Called to Be a Caregiver

Called to Be a Caregiver

The cofounder of Home Instead Senior Care tells how prayer and faith led her and her husband to start their company.

Guideposts: Lori Hogan with her husband and business partner, Paul

All my life I felt guided, secure in the knowledge that God had a plan for me. Then came a time in my early thirties when I wondered if I’d made a mistake, if maybe I’d completely misread what God wanted my husband, Paul, and me to do.

That day Paul came into the kitchen, his face so ghostly white I thought he was about to pass out. “Our bank account is down to almost nothing,” he said. “And there’s not much money coming in. If we don’t get more clients soon we’re going to have to close the business or move in with my mother.”

“We can’t give up. Something will come through,” I said. But I could feel a knot in my chest. Paul never questioned himself. His confidence was one of the things I’d admired most about him ever since we began dating, in college.


What if people just weren’t interested in this new venture of ours?  We had started a service that provided families with trained caregivers who came to their homes.

“I’ve got to make some calls,” Paul said. He turned and left me with my worries. It wasn’t just Paul and me. At that time we had three kids to think about. Everything was riding on this.

We’d launched Home Instead Senior Care, our fledgling business, six months earlier, in June 1994. The idea was to provide elderly people with caregivers who could cook meals, do housecleaning, ensure that medications were being taken and provide transportation to doctors’ appointments. To give them the assistance they needed to continue living independently.

We hoped that one day we’d be able to sell franchises across the country—like the Merry Maids house-cleaning company, where Paul had spent 10 years.

We both knew what it took to run a business. After college I had opened my own modeling agency and built a successful sales career with Mary Kay cosmetics, but I’d closed the business and left Mary Kay so we could launch Home Instead.

I have always believed I could achieve whatever I put my mind to. One of my favorite Bible verses is Romans 8:28: “And we know that in all things God works for the good of those who love him, who have been called according to his purpose.”

I could see that in my own life, how one success led to another. I had worked hard and dealt with setbacks. But not like this. I’d never faced such an unrelenting struggle. We had printed brochures. Gone out to almost every civic club in Omaha. Church groups. Discharge departments at area hospitals. Nothing. Not even a nibble.


“Why would I hire someone to take my mom to the doctor?” people would say. “That’s what I do.” Or they’d ask, “Is this something you have a lot of experience in?”

The answer to that was no. But I actually did know something about what it took to be a caregiver. Growing up, I’d watched my mother care for my brother Jay. He was a year younger than me and had been diagnosed with bipolar disorder. He had severe cognitive difficulties and when frustrated could be aggressive.

My father worked nights as an editor with the Omaha World-Herald, so my mother was the one who had to make sure Jay took his medication, persuade him to shower, get him to bed. I could see the toll it took on her, the occasional bruises on her arms, the worry in her eyes.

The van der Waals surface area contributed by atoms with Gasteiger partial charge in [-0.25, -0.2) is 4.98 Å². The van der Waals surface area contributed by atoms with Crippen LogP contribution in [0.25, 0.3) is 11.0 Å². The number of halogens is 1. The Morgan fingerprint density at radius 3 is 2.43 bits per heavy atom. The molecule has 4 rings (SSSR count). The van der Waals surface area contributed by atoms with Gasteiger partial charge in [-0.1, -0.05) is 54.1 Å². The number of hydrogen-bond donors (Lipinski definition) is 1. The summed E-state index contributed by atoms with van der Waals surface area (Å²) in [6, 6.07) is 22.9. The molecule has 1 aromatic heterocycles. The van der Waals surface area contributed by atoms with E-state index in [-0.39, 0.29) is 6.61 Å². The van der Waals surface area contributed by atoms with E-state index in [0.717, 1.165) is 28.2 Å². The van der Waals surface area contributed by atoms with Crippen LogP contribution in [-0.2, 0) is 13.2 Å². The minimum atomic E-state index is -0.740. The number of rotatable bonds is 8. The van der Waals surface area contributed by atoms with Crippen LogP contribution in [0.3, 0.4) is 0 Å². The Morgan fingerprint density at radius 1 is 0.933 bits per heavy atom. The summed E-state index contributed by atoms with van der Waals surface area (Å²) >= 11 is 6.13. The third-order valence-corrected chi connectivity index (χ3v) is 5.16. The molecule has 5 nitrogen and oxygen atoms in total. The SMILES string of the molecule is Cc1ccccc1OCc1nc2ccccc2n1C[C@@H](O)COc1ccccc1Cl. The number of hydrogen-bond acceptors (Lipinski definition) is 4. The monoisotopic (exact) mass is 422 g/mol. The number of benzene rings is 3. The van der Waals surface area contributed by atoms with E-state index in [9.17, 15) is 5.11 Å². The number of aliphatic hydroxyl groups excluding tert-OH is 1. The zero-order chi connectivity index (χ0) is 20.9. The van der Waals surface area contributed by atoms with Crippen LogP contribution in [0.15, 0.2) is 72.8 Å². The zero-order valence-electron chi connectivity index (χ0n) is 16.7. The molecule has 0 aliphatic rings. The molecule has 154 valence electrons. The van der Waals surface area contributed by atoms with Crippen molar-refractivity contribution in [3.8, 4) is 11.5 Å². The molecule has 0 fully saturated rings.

But there was no thought of Jay living anywhere else but at home with us. “God chose Jay to be in our family,” she’d say. “We all help each other. That’s what families do.”

Sometimes when I was young and Mom was busy making dinner, she would ask me to watch Jay. We’d play school and I’d “teach” him simple math problems or read stories to him. Or we would play tennis or shoot baskets in the driveway. I cherished every moment we spent together.

But as Jay grew older, bigger and stronger, the challenges of caring for him got to be too much for us to handle. Because of more frequent bouts of aggressive behavior, my parents had to place him in an institution. We knew it was the right decision, but I’ll never forget the look of defeat and sorrow on my mother’s face the day he left home.

I felt guilty that I couldn’t be more of a help to her. Fortunately, it wasn’t too long before Jay was able to move to a group home, where he lived more independently, and even got a job. We all shared in the pride he felt.

Still, I never thought of myself as a caregiver. I went to college, at the University of Nebraska at Omaha, to study psychology. In addition to the goal of earning my degree, I had another, more personal goal: to win the Miss Nebraska USA title.


I was shy and insecure. Nothing like the women I saw on TV in pageants. They were beautiful and poised and radiated confidence. I wanted to be just like them. I enrolled in a modeling school and learned about posture and public speaking, fashion, makeup and hair care.

Most of all I learned that I had to trust in my Godgiven abilities. After that everything seemed to fall into place.

My sophomore year I was crowned Miss Nebraska USA! At the Miss USA pageant, a few months later, I dressed as a meadowlark, the Nebraska state bird, for the opening Parade of States number. It wasn’t the most flattering costume, which may have had something to do with my not placing among the top 12. Still, what an amazing experience!

T wo years later I met Paul, on a blind date. He was incredibly handsome, but it was his ambition, the goals he’d set for himself, that really drew me in. He dreamed of running his own business someday—with all the risks and rewards that came with it.

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